Hyakki Castle is a mythological monster fan’s dream. For those who are sick of thumping orcs, goblins, and knights in their dungeon crawlers, Hyakki Castle offers a ton of monster variety, pitting players against incredible, unsettling creatures from Japanese folklore. It’s a joy just to see what new beasts lurk on each floor, even if they might spontaneously stomp the life out of you and force you to redo a half-hour of play time.
Hyakki Castle puts players in control of a party of self-made characters, all of whom are looking to defeat Doman Kigata, a sorcerer who was banished after trying to overthrow the Shogunate during the Edo period. Players can pick from ninja, samurai, monks, and more, all of whom come with their own special skills. Players are also given the choice to play as human, Tengu, Oni, or Nekomata. Races offer little boosts and drawbacks, making some more useful for certain classes than others. It’s up to the player to cobble together the party they want—brute force, distance fighting, and magic are all viable builds, as is a mixture of all of them.
Once players choose their party, they’ll notice they’ve been dumped in the castle alone, the rest of their party having been captured. Hyakki Castle lets players split their party up into different groups, and this introduces the ability to move the split parties independently. Despite how much the game seems enamoured with this ability, it’s not all that useful in practice. It allows players to leave a character to hit a switch while they go do something else, or do pincer attacks on monsters, but the former is the only real use for this ability. Shuffling a second party around in the game’s clunky, block-based movement style is far too slow and unwieldly when you can just hammer away at attacks from the front and move the whole party out of damage range when the monster’s going to hit back.
Party splitting being largely useless in combat also means that some of the character abilities aren’t that handy either. Players are free to select from several powers as they level their characters, choosing where to go on each class’ skill tree in terms of party buffs or character attacks. Buffs often affect the whole party, which is highly useful, although the most damaging abilities tend to kill monsters so fast there’s not often much point in buffs (sidestepping attacks is much more effective). Also, some attacks build up Hate like a tank would in an MMO, which would be useful if the two-party system was all that great, but it is typically not that useful.
“Hyakki Castle makes learning these monster attacks quite pleasant, as each monster in the game stands out.”
You will want to get that sidestepping/dodge timing down to live long in Hyakki Castle. Early enemies don’t hit that hard, allowing players time to fiddle with their attacks without having to get out of the way. This is nice, as it lets players click around their various attacking/buffing/healing abilities (of which each character can have four equipped at one time, and can click through them in a hurry), getting used to where those selections are on-screen so they can slam monsters in a hurry. That way, players will know their attack layouts well for when harder beasts show up. Expect many single-hit defeats from monsters even three floors into the game, so players need to know their attacks and movements well.
Dodging can be as simple as stepping back or to one side, but knowing the monster is important. Each one has an attack timing that players can get to learn, as well as which attacks they can use. If players learn them well, they can often easily get out of danger with a few well-timed steps, then get back in to lay more hurt down. However, many monsters hit extremely hard or for lethal damage, and save points are infrequent (often only at the beginning of each floor), so it’s imperative to learn the timing of these attacks to avoid death.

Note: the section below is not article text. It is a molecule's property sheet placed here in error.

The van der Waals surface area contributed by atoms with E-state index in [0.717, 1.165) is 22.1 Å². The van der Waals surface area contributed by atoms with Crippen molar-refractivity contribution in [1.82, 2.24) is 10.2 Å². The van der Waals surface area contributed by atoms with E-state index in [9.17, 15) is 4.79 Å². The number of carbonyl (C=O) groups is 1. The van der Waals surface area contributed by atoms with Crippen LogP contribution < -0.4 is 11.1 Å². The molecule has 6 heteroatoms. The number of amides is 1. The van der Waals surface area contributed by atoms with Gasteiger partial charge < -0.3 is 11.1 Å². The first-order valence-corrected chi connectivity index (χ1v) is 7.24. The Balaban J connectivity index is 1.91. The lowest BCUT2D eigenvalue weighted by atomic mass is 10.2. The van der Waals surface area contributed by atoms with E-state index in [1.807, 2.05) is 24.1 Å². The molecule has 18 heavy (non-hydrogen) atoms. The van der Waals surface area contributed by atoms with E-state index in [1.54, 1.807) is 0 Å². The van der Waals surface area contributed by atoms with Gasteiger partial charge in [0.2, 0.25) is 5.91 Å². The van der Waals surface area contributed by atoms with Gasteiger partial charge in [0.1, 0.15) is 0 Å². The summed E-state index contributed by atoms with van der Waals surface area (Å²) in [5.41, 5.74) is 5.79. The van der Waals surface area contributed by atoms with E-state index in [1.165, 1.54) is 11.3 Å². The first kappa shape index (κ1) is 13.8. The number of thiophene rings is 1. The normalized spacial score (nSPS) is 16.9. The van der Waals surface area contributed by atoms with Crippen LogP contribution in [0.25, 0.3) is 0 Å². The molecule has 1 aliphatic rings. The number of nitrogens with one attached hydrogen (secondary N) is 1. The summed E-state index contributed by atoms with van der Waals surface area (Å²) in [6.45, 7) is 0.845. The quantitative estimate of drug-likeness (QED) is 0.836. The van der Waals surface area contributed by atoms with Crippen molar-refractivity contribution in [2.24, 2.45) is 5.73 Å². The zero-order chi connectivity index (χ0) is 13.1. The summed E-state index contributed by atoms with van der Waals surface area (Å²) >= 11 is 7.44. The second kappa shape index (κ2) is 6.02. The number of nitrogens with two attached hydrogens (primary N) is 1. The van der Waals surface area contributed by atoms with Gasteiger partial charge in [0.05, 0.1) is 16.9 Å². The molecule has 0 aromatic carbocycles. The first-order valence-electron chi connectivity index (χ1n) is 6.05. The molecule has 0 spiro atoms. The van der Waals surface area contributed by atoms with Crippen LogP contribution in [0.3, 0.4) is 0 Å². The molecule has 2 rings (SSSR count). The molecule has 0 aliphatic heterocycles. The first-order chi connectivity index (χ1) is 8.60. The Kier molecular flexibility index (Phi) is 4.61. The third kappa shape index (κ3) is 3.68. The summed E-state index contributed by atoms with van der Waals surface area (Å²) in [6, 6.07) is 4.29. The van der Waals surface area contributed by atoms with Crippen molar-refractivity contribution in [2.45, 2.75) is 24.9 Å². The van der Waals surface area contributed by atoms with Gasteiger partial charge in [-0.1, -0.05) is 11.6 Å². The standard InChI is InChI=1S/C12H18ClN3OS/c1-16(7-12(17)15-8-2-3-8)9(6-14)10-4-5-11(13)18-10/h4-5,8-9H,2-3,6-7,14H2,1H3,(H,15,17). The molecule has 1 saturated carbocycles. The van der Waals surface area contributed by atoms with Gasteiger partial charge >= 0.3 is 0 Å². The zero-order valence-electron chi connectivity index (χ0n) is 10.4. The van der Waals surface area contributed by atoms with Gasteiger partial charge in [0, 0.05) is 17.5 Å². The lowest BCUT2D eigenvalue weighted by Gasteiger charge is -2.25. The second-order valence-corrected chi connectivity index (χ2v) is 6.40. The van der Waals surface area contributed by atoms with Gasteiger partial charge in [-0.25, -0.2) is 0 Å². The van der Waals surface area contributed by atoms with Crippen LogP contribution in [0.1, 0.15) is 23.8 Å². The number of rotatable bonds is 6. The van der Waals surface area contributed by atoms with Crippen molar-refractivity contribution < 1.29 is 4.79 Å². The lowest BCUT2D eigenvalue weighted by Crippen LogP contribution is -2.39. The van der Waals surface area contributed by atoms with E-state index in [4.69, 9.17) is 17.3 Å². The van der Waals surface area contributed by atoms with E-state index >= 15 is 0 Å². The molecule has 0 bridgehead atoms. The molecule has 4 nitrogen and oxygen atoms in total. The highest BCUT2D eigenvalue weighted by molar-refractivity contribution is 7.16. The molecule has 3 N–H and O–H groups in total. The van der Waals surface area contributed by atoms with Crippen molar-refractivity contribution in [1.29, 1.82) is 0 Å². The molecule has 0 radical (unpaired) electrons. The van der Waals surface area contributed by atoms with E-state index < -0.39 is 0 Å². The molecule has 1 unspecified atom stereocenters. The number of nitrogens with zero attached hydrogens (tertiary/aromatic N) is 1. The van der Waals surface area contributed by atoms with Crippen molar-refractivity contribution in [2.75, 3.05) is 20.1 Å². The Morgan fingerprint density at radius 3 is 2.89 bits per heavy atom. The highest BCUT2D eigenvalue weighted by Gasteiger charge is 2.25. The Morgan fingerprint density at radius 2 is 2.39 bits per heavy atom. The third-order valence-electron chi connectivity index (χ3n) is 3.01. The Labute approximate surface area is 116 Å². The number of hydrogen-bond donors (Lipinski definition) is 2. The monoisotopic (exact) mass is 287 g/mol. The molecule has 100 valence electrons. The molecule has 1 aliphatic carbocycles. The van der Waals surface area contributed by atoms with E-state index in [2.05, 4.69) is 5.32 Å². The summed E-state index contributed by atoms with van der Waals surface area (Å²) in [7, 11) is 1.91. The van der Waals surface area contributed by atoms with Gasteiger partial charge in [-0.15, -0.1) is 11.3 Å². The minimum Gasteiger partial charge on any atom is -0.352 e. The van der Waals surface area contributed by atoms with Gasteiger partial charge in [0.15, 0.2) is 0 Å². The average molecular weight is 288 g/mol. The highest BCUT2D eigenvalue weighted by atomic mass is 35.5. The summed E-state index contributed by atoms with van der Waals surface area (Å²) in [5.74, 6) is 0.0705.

Hyakki Castle makes learning these monster attacks quite pleasant, as each monster in the game stands out. Monsters range from piles of living flesh and undead samurai to ghosts of old ladies and a woman’s head on a foot. They all stand out in their design, offering delightful looks into monsters from Japanese folklore. Since they’re all unique, it’s often easy to remember which monster attacks and moves in what way, making them a visual treat AND a learning aid in how to fight.
The rest of the game’s visuals can be a little on the dull side, although it works in tandem with the music to create an eerie, almost horror game-like atmosphere. Hyakki Castle is filled with dimly-lit halls and stark corridors, creating this strange monotony, and is typically filled with the sounds of dripping water or whistling wind. It’s technically kind of plain, but when you’re being stalked by extremely odd monsters, it delivers a sense of unease (especially when combined with how easy you can die) that makes the experience a pleasingly fearful one.
To increase that tension (and to keep players from spamming saves), they have to deal with Hunger as the party wanders the dungeon. Health and magic will regenerate on their own, letting players freely use the best of their abilities often, but Hunger drains with every step and attack. Once it is far down, characters do less damage and receive more. This can be fixed with food, but there isn’t a lot of it and it doesn’t restore much hunger. This encourages players to be aggressive, pushing to fight and explore more, and adds a pressure that keeps play exciting.
Hyakki Castle is a solid dungeon crawler with some fun classes, mechanics, and amazing monsters to keep drawing the player deeper into the labyrinth. While the party-splitting ability isn’t especially useful, the rest of the game offers some tense journeys and tenser fights against truly unique, powerful monsters.